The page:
I think we do this because something in our subconscious takes over to reduce the attention we are suddenly getting, or it may even reveal how we really feel about our outfit or our classroom at the moment. But I ask you to consider what the other person may be feeling, the person who just gave you a gift.

What about when someone gives you an idea for your classroom? Do you immediately think of the stress it will cause, the work it will take, what won't get done if you take this on, the money it will take to do it, the time it will take away from other things, and on and on and on? Do you then tell the idea-giver why it won’t work or why you can’t take another thing on? Are you an idea-generator and find yourself thinking up and offering ideas to others? How does it make you feel when the idea you've given the other person is rejected?  


I don't blame those who reject compliments or ideas, as I use to feel the same things when others gave them to me. But I learned to adapt to the fact that when someone gives me a compliment, they are taking the time to give me a gift. And if it’s an idea, they are just giving me information that I can choose on my own to take action on or ignore. It’s all up to me; it’s just information.

When someone gives you a gift, you might immediately think about the fact that you really don't like it. But I ask you to consider being gracious and say thank you and look like we are thankful. I do my best to do the same thing with ideas; see them as gifts. I've learned to remain quiet, listen, and then say “Isn't that interesting, thanks for the idea.” I often times write down these ideas because I may think differently about them at a later time.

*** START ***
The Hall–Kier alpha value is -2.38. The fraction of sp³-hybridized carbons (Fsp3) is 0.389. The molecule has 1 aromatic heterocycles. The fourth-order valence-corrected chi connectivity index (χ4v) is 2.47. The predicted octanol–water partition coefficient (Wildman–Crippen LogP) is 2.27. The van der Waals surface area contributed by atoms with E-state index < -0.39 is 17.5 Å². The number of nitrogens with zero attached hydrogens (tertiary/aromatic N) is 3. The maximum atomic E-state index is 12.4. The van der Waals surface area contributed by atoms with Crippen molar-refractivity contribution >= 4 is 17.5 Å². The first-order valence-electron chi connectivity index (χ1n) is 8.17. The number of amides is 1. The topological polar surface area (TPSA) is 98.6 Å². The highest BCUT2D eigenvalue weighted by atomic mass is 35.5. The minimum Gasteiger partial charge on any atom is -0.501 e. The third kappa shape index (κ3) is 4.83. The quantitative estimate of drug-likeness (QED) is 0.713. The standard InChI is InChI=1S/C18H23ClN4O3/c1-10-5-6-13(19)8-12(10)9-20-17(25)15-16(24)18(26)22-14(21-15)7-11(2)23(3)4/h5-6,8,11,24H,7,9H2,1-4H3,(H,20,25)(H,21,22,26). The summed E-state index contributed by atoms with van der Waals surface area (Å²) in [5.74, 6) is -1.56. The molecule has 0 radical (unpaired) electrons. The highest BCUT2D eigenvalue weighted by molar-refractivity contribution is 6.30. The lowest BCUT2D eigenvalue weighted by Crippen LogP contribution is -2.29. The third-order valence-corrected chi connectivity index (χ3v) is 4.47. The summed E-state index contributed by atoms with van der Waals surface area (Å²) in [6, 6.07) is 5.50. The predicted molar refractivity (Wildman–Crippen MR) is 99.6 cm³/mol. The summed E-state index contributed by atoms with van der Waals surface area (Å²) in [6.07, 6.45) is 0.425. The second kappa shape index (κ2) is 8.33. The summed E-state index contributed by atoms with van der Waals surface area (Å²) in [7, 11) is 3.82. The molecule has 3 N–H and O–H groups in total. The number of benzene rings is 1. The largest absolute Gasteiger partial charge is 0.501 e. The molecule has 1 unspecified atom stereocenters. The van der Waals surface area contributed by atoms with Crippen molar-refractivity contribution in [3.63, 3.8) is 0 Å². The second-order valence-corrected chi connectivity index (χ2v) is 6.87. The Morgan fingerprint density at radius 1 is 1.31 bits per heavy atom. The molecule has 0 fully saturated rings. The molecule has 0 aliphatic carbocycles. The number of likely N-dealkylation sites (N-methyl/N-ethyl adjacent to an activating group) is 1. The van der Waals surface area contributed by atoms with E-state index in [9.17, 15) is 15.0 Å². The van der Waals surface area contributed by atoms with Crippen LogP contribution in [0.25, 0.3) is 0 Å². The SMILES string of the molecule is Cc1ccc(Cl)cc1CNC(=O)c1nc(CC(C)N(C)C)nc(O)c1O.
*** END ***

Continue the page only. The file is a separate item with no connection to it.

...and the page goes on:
Remember, whether someone gives you a compliment, an idea or feedback, it’s all just information that you are free to do anything you want with. But smile and say “Thank You” for the gift you just received.

Bill Corbett has a degree in clinical psychology and is the author of the award winning book “Love, Limits, & Lessons: A Parent’s Guide to Raising Cooperative Kids,” in English and in Spanish.  He is happily married with three grown children, two grandchildren, three step children, and lives in Connecticut.  You can visit his Web site www.CooperativeKids.com for further information and parenting advice.

Sunday, September 7, 2014

We're Going On A Bear Hunt!



Hi! I'm Ayn and I am a Ga. Pre-K teacher, serving 4 and 5 year olds in an inclusive setting. I share my classroom adventures on my blog, little illuminations


**Disclaimer: This post contains affiliate links.**

One of the favorite activities during the first few weeks of school is going on a BEAR HUNT! Students bring their bears to school and we have activities all week that involve their bears. The culminating activity is going on a real live bear hunt.

We make bear headbands out of paper circles.



And binoculars out of paper rolls, tape and string.





I have a book that has directions on how to draw simple animals and we follow the directions to draw a bear. These are just TOO cute!!!!